Re: Interface change: Now or later?

From: Mitchell Blank Jr (
Date: Wed Aug 02 2000 - 02:42:57 EST

(answering out of order for the kernel folks who aren't interested in the
details of the PHY interface)

> > (I guess I'm
> > old fashioned, but I actually care about code freezes)
> If I'd believed in Code freeze, I'd have been stuck since last august.
> That's a year now!

Well, a year ago Werner probably would have let it in. Now, I'm saying
no. Development is great fun, but Linus has said point blank that we
should only being sending him bug fixes. Calling this interface change
a bug fix would be, IMO, a bit of a reach. I'm just trying to hold to
the party line here.

> > * Don't implement the PHY as a seperate driver - just combine it with
> > your SAR driver. The entire point of having them seperate is that
> > the same PHY will often be used by several different SAR chips.
> > Since yours would currently be the only SAR supporting the 16-bit
> > interface, there is little to gain by having the drivers seperate.
> I've done this. I'm into the "cleanup" stage now, so I'd rather do it
> right, once and for all.

Well, we're just going to have to do it twice and for all :-) Seriously,
just put all the PHY code together and book-end it with a nice big block
comment saying "*** This is a driver for the AtmCo model ABC-1234 PHY ***"
Make it communicate with your driver with _{read,write}16 methods. Then
it will be a no-brainer to break the code back out into a seperate driver
in 2.5.

If it's any consulation, a driver I am working on is also hitting the
limitations of the current SAR/PHY interface, and I'm having to employ
some gross hacks to get around this. So I feel your pain.

Those not interested in the gritty details of the SAR/PHY interface can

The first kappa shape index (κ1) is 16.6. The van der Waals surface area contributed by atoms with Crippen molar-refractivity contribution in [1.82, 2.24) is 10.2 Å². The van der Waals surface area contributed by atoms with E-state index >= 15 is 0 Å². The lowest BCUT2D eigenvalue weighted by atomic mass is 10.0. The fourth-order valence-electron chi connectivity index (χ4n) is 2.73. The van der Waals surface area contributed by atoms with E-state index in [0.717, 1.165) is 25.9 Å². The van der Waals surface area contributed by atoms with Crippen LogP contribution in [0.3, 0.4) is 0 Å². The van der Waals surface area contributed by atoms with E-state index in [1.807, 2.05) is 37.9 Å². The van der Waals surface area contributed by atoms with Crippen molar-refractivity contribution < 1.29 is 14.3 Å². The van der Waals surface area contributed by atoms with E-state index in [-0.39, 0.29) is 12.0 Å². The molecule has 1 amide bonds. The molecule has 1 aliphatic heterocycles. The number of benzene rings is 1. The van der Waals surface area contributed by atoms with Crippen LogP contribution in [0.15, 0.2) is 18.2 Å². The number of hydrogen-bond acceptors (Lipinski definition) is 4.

stop reading now.

> > * The PHYs should be able to propagate link-up/link-down state for
> > physical layers that have a strong connection-oriented basis (DSL)
> My SAR, the FS50, is especially for DSL modems. I Have no idea how a
> physical layer down event would propagate from the PHY side to the
> FS50. I cold poll a PHY register maybe. Hmm. OK. that'd be part of
> the PHY driver, right?

Yep. Right now it doesn't matter too much since the ATM layer doesn't have
good support for these sorts of PHYs that have a strong "up/down" state.
I'm working around this currently in my SAR driver by calling special
"->itf_{up,down}" entries which I've tacked on the end of a private
version of phy_ops. The interface is "uped" when the first vcc is brought
up on the interface, and is "downed" with the last vc to leave. The
problem then is what do we do if the DSL connection is lost unexpectadly.
Ideally there should be some way for userspace to be notified (probably by
making the socket act similarly to a dead TCP socket) so pppd (or whatever)
can try to reestablish the connection.

> > * DSL PHYs can support variable link rates which the SAR may need to
> > change timing for.
> Right: We need separate up and downlink speeds, right?


> > struct phy_event {
> > enum phy_event_type type;
> Isn't this just like folding
> ..._phy...
> all into one?